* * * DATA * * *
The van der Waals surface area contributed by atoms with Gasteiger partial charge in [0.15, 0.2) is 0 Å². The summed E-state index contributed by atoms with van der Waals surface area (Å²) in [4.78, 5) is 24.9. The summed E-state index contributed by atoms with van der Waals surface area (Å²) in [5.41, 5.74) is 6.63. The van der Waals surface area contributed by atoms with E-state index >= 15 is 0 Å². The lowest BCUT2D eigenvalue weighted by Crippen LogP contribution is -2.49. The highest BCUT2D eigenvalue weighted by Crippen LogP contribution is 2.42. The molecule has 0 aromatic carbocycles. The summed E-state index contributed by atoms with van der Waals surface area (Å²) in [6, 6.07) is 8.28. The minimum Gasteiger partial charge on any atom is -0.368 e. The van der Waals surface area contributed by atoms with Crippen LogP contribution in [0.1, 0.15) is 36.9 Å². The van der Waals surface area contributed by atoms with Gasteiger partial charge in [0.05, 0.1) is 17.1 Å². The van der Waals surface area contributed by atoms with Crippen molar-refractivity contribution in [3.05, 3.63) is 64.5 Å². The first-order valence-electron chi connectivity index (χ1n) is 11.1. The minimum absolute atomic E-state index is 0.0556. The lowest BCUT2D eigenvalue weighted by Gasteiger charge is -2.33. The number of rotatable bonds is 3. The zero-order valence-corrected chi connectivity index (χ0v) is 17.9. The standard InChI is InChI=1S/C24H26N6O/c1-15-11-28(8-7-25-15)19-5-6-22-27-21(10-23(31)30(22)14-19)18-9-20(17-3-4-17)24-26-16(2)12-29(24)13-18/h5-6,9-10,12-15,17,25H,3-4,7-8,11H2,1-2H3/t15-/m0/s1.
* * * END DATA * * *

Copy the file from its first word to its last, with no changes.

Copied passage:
The van der Waals surface area contributed by atoms with Gasteiger partial charge in [0.15, 0.2) is 0 Å². The summed E-state index contributed by atoms with van der Waals surface area (Å²) in [4.78, 5) is 24.9. The summed E-state index contributed by atoms with van der Waals surface area (Å²) in [5.41, 5.74) is 6.63. The van der Waals surface area contributed by atoms with E-state index >= 15 is 0 Å². The lowest BCUT2D eigenvalue weighted by Crippen LogP contribution is -2.49. The highest BCUT2D eigenvalue weighted by Crippen LogP contribution is 2.42. The molecule has 0 aromatic carbocycles. The summed E-state index contributed by atoms with van der Waals surface area (Å²) in [6, 6.07) is 8.28. The minimum Gasteiger partial charge on any atom is -0.368 e. The van der Waals surface area contributed by atoms with Crippen LogP contribution in [0.1, 0.15) is 36.9 Å². The van der Waals surface area contributed by atoms with Gasteiger partial charge in [0.05, 0.1) is 17.1 Å². The van der Waals surface area contributed by atoms with Crippen molar-refractivity contribution in [3.05, 3.63) is 64.5 Å². The first-order valence-electron chi connectivity index (χ1n) is 11.1. The minimum absolute atomic E-state index is 0.0556. The lowest BCUT2D eigenvalue weighted by Gasteiger charge is -2.33. The number of rotatable bonds is 3. The zero-order valence-corrected chi connectivity index (χ0v) is 17.9. The standard InChI is InChI=1S/C24H26N6O/c1-15-11-28(8-7-25-15)19-5-6-22-27-21(10-23(31)30(22)14-19)18-9-20(17-3-4-17)24-26-16(2)12-29(24)13-18/h5-6,9-10,12-15,17,25H,3-4,7-8,11H2,1-2H3/t15-/m0/s1.